There are 1, 2, and 4 year culinary school programs. I attended a 2 year program. The longer 4 year programs give you a bachelors degree with more restaurant management, accounting, bookkeeping, and other business management skills that would apply to restaurants. The shorter programs focus on actual cooking skills, techniques, plating, and anything required to become a great chef. One of the 4 year programs is Johnson and Wales. In addition to this preparation and learning in school, anyone wanting to get into the culinary world must have a strong passion and willingness to work long and hard hours, beyond the classroom. It takes real world and restaurant experience to succeed.
Why would you encourage someone to pursue this career?
You should pursue cooking, being a chef and the industry as a whole if your passion and dream in life is to become a chef and if you love cooking and take pride in the food that you produce. You must also combine that with a passion and love of people, as half the battle is hospitality and working with other cooks, chefs, restaurant managers, owners, but most importantly patrons and diners. Without patrons, you have nothing and you must have the people skills and be personable enough to engage your clientele and live by the "the customer is always right" motto. Lastly, because you are away from your family so often, and because you are cooking for guests and their families on holidays (and therefore missing them with your family) you must love your "restaurant family" and be able to make the sacrifices necessary to become successful in the culinary world. You miss vacations, holidays, birthdays and the like, so you can make others happy and help them celebrate those very special occasions with your food and in your restaurant.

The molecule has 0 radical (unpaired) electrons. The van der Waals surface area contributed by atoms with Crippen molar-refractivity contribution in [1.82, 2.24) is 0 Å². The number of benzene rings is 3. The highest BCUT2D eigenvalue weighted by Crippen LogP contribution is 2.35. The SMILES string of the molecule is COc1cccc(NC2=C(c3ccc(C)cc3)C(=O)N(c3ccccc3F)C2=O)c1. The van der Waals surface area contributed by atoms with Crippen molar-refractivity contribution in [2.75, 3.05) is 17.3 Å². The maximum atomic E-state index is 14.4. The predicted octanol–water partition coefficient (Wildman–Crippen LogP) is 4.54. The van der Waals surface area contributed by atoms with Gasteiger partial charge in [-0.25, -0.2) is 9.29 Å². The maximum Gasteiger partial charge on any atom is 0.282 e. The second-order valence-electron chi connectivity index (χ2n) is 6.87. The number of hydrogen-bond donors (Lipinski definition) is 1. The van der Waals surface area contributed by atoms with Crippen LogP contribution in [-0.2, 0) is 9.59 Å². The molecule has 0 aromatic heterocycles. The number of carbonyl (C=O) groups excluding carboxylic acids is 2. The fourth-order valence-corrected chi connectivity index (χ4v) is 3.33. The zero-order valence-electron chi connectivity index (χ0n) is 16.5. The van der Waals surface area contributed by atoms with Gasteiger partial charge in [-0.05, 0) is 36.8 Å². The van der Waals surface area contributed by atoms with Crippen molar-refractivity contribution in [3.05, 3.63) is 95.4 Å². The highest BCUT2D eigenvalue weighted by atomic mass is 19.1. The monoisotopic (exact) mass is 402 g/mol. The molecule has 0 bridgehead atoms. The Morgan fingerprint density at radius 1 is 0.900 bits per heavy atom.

Do you have any advice for young people who are just starting out in this career?
Before you go to culinary school or pursue a career in the kitchen, spend some time in a busy kitchen, assist with prep work, try to make fun and complex dishes at home, and work on your plating skills. You must make a serious commitment to cooking and learning, working toward success by learning from mistakes and have a willingness to "pay your dues". You must have a hunger, and drive to succeed. There are plenty of other cooks, sous chefs and the like who are angling towards becoming the executive chef and you must therefore strive to be the best and to seek perfection (or as close as possible). In addition, go to farmers markets, sample produce, wake up early and pick things out at the local fish market, speak to other chefs and ask them about their journeys.
Overall, if you invest the time and have a great passion for cooking and a willingness to learn (combined with patience) you will succeed. You will rise up in the culinary world -- hopefully quickly -- and if given the opportunity to be executive chef, which I was at a young age, take the bull by the horns and do your very best, day in and day out.